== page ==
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What Is an Echo Answer?

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  • Written By: A. Leverkuhn
  • Edited By: Andrew Jones
  • Last Modified Date: 22 November 2016
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An echo answer is a specific way to respond to a question, where the speaker uses a phrase that is similar to the question, or includes some of the same words. This is in contrast to simple affirmative/negative, or “yes or no,” answers to questions. In an echo answer, the verb that is used in the question is often part of the response, either in the same form or in a different form.

Every language has its own uses for echo answers. Many of these are related to the roles that simple affirmative or negative words play in the language. Some languages do not use words that correspond to “yes” and “no,” or these words may not have a prominent role. In these languages, the use of an echo answer is more common.

In English, the echo answer often indicates a more technical or even a stilted response. One case is in the use of echo answers in legal settings. For example, if a person is speaking casually to someone else on the street and is asked if they did something, that person might simply say “yes” or “no.” In a courtroom, when asked the same question, a respondent might say “I did.” or “I did not.” Here, the echo answer is reserved for formal and technical responses.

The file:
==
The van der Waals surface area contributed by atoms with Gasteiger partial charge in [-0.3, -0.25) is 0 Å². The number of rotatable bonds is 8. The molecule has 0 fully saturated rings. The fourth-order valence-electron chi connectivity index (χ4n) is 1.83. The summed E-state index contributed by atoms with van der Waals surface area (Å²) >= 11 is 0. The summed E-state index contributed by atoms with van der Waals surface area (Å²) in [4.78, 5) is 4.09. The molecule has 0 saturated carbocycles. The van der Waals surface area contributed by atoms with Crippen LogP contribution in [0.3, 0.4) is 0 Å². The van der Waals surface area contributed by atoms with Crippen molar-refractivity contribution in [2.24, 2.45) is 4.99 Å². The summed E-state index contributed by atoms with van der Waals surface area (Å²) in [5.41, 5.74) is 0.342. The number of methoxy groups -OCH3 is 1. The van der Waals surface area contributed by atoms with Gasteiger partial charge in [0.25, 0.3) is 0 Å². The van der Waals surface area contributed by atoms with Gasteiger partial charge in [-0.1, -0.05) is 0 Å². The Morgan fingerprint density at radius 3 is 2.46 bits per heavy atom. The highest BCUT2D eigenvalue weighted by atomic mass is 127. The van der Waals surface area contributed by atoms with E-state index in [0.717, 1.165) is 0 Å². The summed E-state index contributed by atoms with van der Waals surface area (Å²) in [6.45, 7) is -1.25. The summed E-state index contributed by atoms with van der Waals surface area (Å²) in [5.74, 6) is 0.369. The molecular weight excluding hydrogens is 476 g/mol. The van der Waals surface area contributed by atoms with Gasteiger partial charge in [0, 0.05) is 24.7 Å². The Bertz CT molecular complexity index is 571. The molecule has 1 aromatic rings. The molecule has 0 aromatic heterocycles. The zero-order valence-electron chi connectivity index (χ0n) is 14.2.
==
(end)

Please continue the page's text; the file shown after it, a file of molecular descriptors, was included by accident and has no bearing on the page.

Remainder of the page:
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English speakers may also use a more advanced form of an echo answer. For example, if one English speaker asks another: “Did you go to the store?” the other might respond “I did go,” or even, "I did go to the store." This is not a usual response in many English-speaking language communities. When it is used, it tends to underscore the idea that someone has fulfilled an obligation, or perhaps imply that the person asking the question does not believe that the obligation has been met.

Other languages often rely on verb forms for echo answers. One example is in several latin-based European languages such as Spanish and Portuguese. In these languages, questions about conditions like hunger and thirst, or feeling hot or cold, are expressed with the verb that corresponds to “have.” In effect, speakers ask other if they “have” hunger, thirst, or cold or hot feelings. The person may respond, either in the positive or in the negative, with a form of the verb “have.” This would also constitute an echo answer.

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